Agreed. But the scammers still love the good old QROPS. But whether it is a SIPPS or a QROPS – both of which are just “wrappers” at the end of the day, it is about what goes inside the wrappers. Where the scammers make their money is in the kickbacks: 8% on the pointless, expensive insurance bond from OMI, SEB, Generali, RL360, Friends Provident etc., and then more fat commissions on the expensive funds or structured notes.
“Quality of adviser tops the list of practitioner concerns, with member awareness a close second”
And hereby lies one of the main problems: ceding providers don’t know who the good guys are and who the bad guys are. And that is because they don’t ask. And they don’t learn from their mistakes when they get it wrong. And they don’t care when they hand the pensions over to the bad guys and their former member is now financially ruined and contemplating suicide. Instead of trying to use their appalling mistakes to improve their performance and understand what “quality” actually means, and how to tell the difference between good and bad quality, they only care about avoiding responsibility for their own failings.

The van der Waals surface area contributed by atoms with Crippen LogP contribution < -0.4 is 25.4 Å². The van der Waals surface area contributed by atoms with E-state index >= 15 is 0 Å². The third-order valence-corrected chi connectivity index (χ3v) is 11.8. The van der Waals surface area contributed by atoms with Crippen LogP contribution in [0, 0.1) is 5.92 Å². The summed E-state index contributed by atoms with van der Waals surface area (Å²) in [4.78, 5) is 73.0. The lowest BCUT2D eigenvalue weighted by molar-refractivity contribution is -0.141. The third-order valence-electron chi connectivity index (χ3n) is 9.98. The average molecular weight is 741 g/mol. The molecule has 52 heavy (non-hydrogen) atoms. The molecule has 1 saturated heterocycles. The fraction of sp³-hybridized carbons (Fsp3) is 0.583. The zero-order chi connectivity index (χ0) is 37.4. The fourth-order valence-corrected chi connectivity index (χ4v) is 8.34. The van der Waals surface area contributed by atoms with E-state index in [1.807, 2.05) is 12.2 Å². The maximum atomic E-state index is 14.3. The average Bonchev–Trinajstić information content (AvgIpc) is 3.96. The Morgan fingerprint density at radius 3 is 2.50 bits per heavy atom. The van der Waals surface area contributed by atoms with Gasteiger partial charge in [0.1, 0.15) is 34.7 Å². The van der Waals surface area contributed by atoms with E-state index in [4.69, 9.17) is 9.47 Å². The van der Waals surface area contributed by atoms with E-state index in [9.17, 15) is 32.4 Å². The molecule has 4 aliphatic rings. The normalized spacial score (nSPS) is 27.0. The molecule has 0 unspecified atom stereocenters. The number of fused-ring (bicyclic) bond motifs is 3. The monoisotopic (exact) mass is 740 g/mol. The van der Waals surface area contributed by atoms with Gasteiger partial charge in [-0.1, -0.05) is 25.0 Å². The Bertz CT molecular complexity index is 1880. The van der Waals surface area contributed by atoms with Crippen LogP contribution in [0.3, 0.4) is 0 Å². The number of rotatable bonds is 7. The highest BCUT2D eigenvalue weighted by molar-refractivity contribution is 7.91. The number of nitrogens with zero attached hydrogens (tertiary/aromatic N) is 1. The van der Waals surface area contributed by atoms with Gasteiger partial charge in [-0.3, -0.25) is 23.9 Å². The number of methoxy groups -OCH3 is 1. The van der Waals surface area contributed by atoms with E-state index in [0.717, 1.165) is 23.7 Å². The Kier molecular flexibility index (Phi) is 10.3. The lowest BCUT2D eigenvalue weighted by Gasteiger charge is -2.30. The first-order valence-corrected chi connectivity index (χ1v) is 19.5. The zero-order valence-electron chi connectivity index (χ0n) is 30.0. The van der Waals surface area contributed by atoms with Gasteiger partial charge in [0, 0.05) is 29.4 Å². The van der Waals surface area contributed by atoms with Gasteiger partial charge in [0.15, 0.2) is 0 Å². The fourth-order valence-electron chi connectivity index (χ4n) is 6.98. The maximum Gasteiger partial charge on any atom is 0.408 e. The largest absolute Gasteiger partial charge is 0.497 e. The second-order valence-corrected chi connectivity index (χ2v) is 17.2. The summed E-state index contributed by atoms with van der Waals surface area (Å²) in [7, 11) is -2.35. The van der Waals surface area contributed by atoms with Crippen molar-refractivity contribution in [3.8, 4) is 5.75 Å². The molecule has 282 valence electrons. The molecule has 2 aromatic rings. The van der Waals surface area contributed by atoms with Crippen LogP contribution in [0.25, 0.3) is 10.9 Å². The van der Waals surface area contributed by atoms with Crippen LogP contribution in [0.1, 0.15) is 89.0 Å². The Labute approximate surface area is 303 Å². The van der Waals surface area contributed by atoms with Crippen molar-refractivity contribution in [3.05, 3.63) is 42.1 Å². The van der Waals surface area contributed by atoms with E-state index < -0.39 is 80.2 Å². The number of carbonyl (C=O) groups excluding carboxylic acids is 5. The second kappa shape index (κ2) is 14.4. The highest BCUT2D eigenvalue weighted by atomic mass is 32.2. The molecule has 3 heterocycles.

The problem about “member awareness” is that most people assume their ceding provider will do some sort of due diligence. They think that words like “Phoenix Life”, “Prudential” and “Standard Life” convey some sort of professionalism or duty of care. Most members are simply unaware of the appalling track record of these providers – and the extraordinary and exhaustive lengths to which they will go to avoid being brought to justice for their negligence and laziness.
“Sharing of intelligence would help avoid duplication of effort”